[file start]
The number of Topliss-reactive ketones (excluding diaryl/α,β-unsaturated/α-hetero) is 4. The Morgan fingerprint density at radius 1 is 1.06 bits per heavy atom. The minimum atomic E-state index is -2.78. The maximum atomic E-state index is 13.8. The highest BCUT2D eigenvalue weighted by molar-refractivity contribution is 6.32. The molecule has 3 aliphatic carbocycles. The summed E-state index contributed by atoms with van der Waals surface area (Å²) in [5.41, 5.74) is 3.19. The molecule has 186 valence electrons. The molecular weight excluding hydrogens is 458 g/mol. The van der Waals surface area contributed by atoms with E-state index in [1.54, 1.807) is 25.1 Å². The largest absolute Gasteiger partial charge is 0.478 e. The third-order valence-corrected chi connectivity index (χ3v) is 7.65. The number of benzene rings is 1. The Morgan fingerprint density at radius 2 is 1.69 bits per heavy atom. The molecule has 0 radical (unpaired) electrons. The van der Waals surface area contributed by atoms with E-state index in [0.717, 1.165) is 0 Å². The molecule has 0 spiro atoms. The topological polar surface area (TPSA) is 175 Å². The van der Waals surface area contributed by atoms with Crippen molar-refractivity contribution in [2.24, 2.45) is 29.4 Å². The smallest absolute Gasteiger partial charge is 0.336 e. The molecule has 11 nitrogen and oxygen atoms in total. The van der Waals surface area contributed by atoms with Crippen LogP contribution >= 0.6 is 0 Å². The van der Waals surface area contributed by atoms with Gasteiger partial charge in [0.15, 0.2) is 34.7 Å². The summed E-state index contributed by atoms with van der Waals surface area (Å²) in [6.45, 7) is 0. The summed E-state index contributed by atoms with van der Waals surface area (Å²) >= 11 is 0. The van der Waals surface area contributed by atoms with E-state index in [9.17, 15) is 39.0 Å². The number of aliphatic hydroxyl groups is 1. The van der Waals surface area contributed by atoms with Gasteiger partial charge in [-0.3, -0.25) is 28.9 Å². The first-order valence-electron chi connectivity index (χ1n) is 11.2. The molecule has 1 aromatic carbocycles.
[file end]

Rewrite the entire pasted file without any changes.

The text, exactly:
The number of Topliss-reactive ketones (excluding diaryl/α,β-unsaturated/α-hetero) is 4. The Morgan fingerprint density at radius 1 is 1.06 bits per heavy atom. The minimum atomic E-state index is -2.78. The maximum atomic E-state index is 13.8. The highest BCUT2D eigenvalue weighted by molar-refractivity contribution is 6.32. The molecule has 3 aliphatic carbocycles. The summed E-state index contributed by atoms with van der Waals surface area (Å²) in [5.41, 5.74) is 3.19. The molecule has 186 valence electrons. The molecular weight excluding hydrogens is 458 g/mol. The van der Waals surface area contributed by atoms with E-state index in [1.54, 1.807) is 25.1 Å². The largest absolute Gasteiger partial charge is 0.478 e. The third-order valence-corrected chi connectivity index (χ3v) is 7.65. The number of benzene rings is 1. The Morgan fingerprint density at radius 2 is 1.69 bits per heavy atom. The molecule has 0 radical (unpaired) electrons. The van der Waals surface area contributed by atoms with E-state index in [0.717, 1.165) is 0 Å². The molecule has 0 spiro atoms. The topological polar surface area (TPSA) is 175 Å². The van der Waals surface area contributed by atoms with Crippen molar-refractivity contribution in [2.24, 2.45) is 29.4 Å². The smallest absolute Gasteiger partial charge is 0.336 e. The molecule has 11 nitrogen and oxygen atoms in total. The van der Waals surface area contributed by atoms with Crippen LogP contribution >= 0.6 is 0 Å². The van der Waals surface area contributed by atoms with Gasteiger partial charge in [0.15, 0.2) is 34.7 Å². The summed E-state index contributed by atoms with van der Waals surface area (Å²) in [6.45, 7) is 0. The summed E-state index contributed by atoms with van der Waals surface area (Å²) >= 11 is 0. The van der Waals surface area contributed by atoms with E-state index in [9.17, 15) is 39.0 Å². The number of aliphatic hydroxyl groups is 1. The van der Waals surface area contributed by atoms with Gasteiger partial charge in [-0.3, -0.25) is 28.9 Å². The first-order valence-electron chi connectivity index (χ1n) is 11.2. The molecule has 1 aromatic carbocycles.